Wednesday, April 08, 2009

Thoughts from Saitama

I thought you'd be very bored by my holiday stories so I'm going to publish them in short posts. Seems more blog-like to me.

For those who don't know, or haven't kept up, my son Jon lives and works in Japan. Liz and I recently took the opportunity (of a lifetime) to visit before he comes home for good, and have a guided tour. Jon speaks very competent Japanese now. Our ability to have bred successful, independent beings is a source of great joy.

We spent some time experiencing ordinary Japan in and around Jon and his girlfriend Carys' apartment. Whilst we did do the tourist thing of ancient monument and gift shop visiting it was this local stuff (off the tourist track) which we really appreciated. Many visitors would simply miss this.

This is me and the lad in front of the Golden Pavilion (Kinkaku-ji) in Kyoto. Although the structure looks really old it is the same age as me, having been completely rebuilt in 1955. The Japanese tend to describe a building as 'centuries old' and then add, 'In that time it's only needed three new sets of walls and four new roofs.' Like the old joke about the spade you've had for twenty years and has only needed two new heads and three new handles.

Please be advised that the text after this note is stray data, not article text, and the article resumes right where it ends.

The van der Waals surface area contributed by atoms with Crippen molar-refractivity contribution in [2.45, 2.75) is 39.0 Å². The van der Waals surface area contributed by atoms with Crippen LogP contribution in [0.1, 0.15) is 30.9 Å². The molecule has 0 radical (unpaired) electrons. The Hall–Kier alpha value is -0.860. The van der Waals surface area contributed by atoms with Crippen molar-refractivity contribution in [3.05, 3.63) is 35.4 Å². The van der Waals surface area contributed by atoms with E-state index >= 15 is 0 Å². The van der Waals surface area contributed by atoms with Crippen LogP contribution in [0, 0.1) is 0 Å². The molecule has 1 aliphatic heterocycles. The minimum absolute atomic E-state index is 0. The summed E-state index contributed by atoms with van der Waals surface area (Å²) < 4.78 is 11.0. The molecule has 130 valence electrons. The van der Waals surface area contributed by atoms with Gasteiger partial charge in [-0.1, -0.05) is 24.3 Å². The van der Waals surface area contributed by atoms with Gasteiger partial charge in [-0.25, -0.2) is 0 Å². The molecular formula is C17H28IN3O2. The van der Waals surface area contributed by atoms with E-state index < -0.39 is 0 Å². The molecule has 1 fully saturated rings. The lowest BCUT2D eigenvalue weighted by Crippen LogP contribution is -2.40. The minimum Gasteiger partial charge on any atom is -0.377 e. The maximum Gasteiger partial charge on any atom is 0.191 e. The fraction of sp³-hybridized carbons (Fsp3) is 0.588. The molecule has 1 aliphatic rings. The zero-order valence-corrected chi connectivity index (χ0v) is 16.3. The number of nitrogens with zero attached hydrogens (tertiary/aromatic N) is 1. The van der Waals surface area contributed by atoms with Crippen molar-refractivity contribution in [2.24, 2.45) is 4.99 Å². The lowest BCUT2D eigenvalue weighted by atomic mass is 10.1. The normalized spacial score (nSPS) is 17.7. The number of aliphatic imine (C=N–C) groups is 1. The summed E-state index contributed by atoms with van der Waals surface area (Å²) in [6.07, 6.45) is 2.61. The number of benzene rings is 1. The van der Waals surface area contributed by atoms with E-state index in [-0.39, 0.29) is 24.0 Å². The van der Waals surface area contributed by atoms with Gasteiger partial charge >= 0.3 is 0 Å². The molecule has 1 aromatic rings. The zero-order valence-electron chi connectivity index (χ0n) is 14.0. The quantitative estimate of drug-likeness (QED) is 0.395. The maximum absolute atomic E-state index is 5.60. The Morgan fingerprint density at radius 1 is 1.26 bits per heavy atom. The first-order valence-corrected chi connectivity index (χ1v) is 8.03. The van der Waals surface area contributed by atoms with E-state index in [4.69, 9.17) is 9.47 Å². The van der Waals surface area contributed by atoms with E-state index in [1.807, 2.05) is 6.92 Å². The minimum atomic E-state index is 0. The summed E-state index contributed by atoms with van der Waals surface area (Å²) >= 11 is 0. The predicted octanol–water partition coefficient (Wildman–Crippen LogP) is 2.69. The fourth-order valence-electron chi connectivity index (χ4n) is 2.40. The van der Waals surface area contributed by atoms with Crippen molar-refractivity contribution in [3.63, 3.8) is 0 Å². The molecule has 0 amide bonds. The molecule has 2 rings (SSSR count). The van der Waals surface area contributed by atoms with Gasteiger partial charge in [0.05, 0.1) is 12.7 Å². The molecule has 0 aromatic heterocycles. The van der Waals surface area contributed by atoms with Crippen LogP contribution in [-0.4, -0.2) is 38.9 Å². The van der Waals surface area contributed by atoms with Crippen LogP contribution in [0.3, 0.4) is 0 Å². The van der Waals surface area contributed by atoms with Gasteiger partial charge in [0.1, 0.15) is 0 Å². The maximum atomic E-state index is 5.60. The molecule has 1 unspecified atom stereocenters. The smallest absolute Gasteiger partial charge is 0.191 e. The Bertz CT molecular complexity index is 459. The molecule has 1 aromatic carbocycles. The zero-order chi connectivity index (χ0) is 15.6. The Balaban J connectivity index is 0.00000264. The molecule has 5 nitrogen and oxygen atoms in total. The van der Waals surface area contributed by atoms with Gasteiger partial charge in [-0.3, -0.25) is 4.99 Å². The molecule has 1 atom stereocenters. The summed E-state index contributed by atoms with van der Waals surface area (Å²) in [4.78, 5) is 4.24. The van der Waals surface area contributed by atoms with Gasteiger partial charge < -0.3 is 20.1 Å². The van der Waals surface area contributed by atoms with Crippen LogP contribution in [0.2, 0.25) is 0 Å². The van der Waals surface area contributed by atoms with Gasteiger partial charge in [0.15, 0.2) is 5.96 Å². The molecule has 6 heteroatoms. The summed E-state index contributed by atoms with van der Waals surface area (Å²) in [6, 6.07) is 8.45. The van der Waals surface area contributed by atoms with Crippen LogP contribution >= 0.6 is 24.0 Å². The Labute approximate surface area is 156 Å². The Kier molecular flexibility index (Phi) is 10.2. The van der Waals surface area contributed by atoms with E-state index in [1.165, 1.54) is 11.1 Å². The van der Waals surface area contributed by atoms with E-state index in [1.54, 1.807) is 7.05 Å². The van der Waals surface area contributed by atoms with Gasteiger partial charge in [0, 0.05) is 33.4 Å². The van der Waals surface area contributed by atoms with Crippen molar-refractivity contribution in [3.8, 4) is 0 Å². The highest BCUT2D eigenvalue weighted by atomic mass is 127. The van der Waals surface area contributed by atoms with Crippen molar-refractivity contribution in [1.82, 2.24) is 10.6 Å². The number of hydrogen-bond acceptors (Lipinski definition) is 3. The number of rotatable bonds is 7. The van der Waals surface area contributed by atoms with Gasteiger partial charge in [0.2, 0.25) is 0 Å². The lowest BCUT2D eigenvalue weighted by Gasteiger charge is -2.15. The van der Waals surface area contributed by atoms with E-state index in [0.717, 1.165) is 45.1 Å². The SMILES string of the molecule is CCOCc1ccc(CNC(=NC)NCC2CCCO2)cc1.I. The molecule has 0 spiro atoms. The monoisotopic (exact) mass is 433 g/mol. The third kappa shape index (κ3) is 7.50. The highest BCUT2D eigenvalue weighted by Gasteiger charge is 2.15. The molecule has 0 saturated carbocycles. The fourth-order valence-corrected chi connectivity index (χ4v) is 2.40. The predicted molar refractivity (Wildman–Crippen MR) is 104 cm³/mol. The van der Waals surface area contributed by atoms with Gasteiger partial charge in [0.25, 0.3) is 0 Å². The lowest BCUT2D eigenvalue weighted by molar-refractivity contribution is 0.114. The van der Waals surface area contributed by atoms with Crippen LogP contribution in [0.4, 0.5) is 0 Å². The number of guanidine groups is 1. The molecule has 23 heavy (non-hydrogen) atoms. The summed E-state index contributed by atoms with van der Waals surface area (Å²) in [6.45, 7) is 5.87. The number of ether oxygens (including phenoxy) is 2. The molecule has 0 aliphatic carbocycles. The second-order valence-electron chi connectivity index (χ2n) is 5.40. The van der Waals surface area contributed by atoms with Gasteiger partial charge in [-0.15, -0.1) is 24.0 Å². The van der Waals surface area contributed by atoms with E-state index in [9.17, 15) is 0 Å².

As many of these ancient places are made of wood, and the winter temperature plummets, it is no surprise that fire has been the major cause of damage to old buildings in Japan over the years. War and earthquakes have also taken their toll. Some of the grounds around temples, pavilions and shrines are beautiful havens of stillness, especially those with koi-laden pools.

A heron sits at the side of this one, watching for the next course. Pictures all by Liz.

A visit in spring is ideal - I will post some thoughts on blossom some other time though. It's complicated.


Mike Peatman said...

Looks wonderful, Steve.


john said...

Living for a time with off-spring in a place unfamiliar to the parents has to be one of those times of heightened awareness of parental 'achievement'. I guess others are:
a wedding (special signal of separation)

age landmark (a son of 40?!)

parenthood (who would have thought that difficult youth could be so besotted with a baby)
and for some, I suppose, recognition/fame (but not many win Nobel prizes).

Keep the travel tales and reflections flowing.